<p>In my opinion, I would not bring him home... maybe get through this phase and see how it goes. Give him time.</p>

<p>This may sound counter-intuitive, but can you suggest he do volunteer work. Maybe tutoring local kids.</p>

<p>I think you'll be pleasantly surprised if you fly to see your son (or drive the distance). Your effort will show your son that you wish to be supportive of him in the strongest way possible. Sending a sibling will not send the same message and not gain the same results. If you have been his rock for a lifetime of up and downs, right now when things are unsettled your presence will surely give him strength. Every bit of strength you offer will stay with him long past your flight home. Bring him a box with everything from dayquil, throat lozengers, tea and honey, along with a couple of chocolate bars. Students hate spending money on cold medicine, etc. </p>

<p>Sons don't typically talk on the phone, so don't feel badly that you can't get him to open up. I think he'll open up a bit more when you are there. If he doesn't you need to remember that your time spent there is still time well spent. Just your presence will give him peace of mind and strength to see the glass as closer to half full than half empty.</p>

<p>Remind him that what he is experiencing is very normal, and make him promise you that if he ever feels like he can't handle the stress, he will call you and talk. Let him know when there's a problem, there's always a solution and you are here for him to help him find solutions when ever things get too heavy to handle alone. It's a conversation that will help him through this time. He'll know then that you understand and you are there to support him through this stressful time.</p>

<p> he an active kid who for any reason (injury or studies) has had to slow down his activities?</p>

<p>Book your ticket and go!</p>

<p>Bringing him home is not an option. This is so foreign to me because this had never happened to me when I was in college. And it does seem pretty common. I now remember several moms/dads telling me that they have to go to their kids college because h/s were having difficulties.</p>

<p>Again, Thanks for all your input. And yes Warrior, Boys really dont talk much on the phone.... good point. Did encourage son numerous times to volunteer, join clubs etc. but he has not. Spends much time studying. He does work out every day. Decided after reading much input from everyone it would be best for Mom and Dad to go. So I am going to be heading out Thurs or Fri.</p>

<p>I hope all works out. Best of luck.</p>

<p>This may or may not have anything to do with your son's sudden change of heart, but one thing that is different this semester is that a lot of the boys have pledged fraternities,and from the sounds of it, your son chose not to. But I can tell you that between classes and pledging, my son's time to totally consumed. The point is, your son may be feeling the absence of friends or hall mates that chose to go the fraternity route, or he just might feel that everyone else is suddenly involved and really busy while he is not. </p>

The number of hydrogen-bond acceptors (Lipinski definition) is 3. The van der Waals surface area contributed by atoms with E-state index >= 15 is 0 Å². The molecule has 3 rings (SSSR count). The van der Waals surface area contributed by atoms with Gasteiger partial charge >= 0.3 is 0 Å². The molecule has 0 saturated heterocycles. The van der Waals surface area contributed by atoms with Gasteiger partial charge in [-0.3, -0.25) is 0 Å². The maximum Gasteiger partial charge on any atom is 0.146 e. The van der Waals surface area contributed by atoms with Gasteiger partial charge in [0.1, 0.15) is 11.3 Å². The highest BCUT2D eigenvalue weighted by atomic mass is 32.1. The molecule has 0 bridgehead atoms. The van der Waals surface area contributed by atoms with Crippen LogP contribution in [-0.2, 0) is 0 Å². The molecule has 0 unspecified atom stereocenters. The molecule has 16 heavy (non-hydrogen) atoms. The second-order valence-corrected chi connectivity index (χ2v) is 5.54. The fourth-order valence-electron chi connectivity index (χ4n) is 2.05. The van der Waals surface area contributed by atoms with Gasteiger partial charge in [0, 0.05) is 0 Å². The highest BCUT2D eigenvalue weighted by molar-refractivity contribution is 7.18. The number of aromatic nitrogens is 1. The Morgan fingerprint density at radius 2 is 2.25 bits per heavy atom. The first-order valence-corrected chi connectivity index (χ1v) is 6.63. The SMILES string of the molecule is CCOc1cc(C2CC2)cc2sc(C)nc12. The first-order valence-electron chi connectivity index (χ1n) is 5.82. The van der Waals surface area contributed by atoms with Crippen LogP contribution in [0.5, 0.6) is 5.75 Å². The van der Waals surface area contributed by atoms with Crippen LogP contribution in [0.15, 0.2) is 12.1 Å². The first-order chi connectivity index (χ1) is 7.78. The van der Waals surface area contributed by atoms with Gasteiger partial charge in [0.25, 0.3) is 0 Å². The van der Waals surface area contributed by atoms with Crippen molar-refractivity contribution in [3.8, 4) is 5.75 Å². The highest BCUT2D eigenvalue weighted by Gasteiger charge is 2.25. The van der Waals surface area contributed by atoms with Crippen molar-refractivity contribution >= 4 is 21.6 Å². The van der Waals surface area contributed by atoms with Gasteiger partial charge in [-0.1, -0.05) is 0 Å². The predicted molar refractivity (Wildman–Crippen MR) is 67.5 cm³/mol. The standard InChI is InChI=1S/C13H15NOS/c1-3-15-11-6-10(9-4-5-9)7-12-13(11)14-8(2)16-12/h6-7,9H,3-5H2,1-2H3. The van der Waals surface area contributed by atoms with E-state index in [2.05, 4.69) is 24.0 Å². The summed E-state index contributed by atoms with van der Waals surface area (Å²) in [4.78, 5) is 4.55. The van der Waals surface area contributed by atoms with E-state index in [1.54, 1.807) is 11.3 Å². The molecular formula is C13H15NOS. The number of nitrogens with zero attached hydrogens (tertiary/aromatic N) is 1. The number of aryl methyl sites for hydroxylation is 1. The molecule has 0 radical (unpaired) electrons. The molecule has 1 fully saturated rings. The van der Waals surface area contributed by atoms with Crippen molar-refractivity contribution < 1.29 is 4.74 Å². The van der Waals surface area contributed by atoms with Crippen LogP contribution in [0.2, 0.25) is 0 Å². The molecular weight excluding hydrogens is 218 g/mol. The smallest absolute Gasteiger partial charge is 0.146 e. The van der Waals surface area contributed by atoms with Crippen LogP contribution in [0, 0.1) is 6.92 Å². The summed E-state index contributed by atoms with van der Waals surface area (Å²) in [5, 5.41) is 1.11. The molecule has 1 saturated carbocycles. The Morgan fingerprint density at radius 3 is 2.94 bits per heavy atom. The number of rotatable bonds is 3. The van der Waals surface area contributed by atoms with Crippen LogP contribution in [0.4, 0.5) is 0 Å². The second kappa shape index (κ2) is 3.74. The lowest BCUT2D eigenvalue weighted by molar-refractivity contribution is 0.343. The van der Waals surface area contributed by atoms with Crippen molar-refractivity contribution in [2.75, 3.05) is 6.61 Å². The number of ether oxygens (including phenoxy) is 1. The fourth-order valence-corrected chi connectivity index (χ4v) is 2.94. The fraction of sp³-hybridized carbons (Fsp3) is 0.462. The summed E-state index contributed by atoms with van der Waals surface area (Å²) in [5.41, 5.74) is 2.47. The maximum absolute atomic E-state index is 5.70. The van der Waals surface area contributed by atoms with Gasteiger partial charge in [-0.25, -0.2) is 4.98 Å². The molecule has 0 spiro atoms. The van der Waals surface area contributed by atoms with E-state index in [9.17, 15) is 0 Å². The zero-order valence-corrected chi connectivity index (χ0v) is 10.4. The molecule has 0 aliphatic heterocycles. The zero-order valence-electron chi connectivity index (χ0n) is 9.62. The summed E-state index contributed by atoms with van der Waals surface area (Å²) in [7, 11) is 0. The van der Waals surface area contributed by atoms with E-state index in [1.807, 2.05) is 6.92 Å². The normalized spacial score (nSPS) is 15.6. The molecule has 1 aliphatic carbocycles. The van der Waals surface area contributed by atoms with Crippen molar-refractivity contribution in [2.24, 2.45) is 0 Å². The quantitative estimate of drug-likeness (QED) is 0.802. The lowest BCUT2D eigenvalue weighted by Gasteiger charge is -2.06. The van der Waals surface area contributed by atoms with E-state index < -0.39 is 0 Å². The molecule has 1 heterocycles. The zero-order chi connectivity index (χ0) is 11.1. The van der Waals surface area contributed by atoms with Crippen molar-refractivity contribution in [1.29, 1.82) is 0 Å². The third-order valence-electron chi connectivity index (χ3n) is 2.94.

<p>Involvement in something, anything at all, will force him to meet new people - that being said, I know you have suggested that, and it is up to him. My daughter was very homesick her freshman year, but she did get over it and learned to love her school - again, the biggest difference for her was getting involved. She too was very academically driven as it sounds like your son is, so it was hard for her to make time for things she considered less important. This whole thing is probably harder on you than it is on him. Good luck with your visit! I did that a lot my daughter's freshman year - she would come stay at the hotel with me for a change of scenery and the sheer pleasure of taking a shower without shower shoes! It really did her a lot of good. One more thing: my son almost never talks on the phone with us. I do get text messages from him pretty regularly, and I think our "conversations" are better than the ones by telephone. I know there are things he tells me in a text he would never actually say on the phone. So maybe that is an option to consider. Although I hated it at first, I learned to take what I could get!</p>

<p>Blueeyes1 - Just checking in and see that you may be in route to see your son. I'm so happy for you, as I think it will be a great weekend for all of you. While it may be low key, someday you may look back on the weekend and remember it to be a very important time of your relationship. As I write that I remember vividly back to visiting our, now, 23 year old daughter when she was in a tough spot in college. She needed me that weekend and things got better from that point on. I hope things work out and your son enjoys his second semester. So many things could be facing him, things he never imagined, there being square in front of him; roommates with drug/alcohol problems, tough professors who don't care if students succeed, etc. Your presence will remind him that you are there to be the rock that he needs during difficult times and experiences. I hope you enjoy your weekend!</p>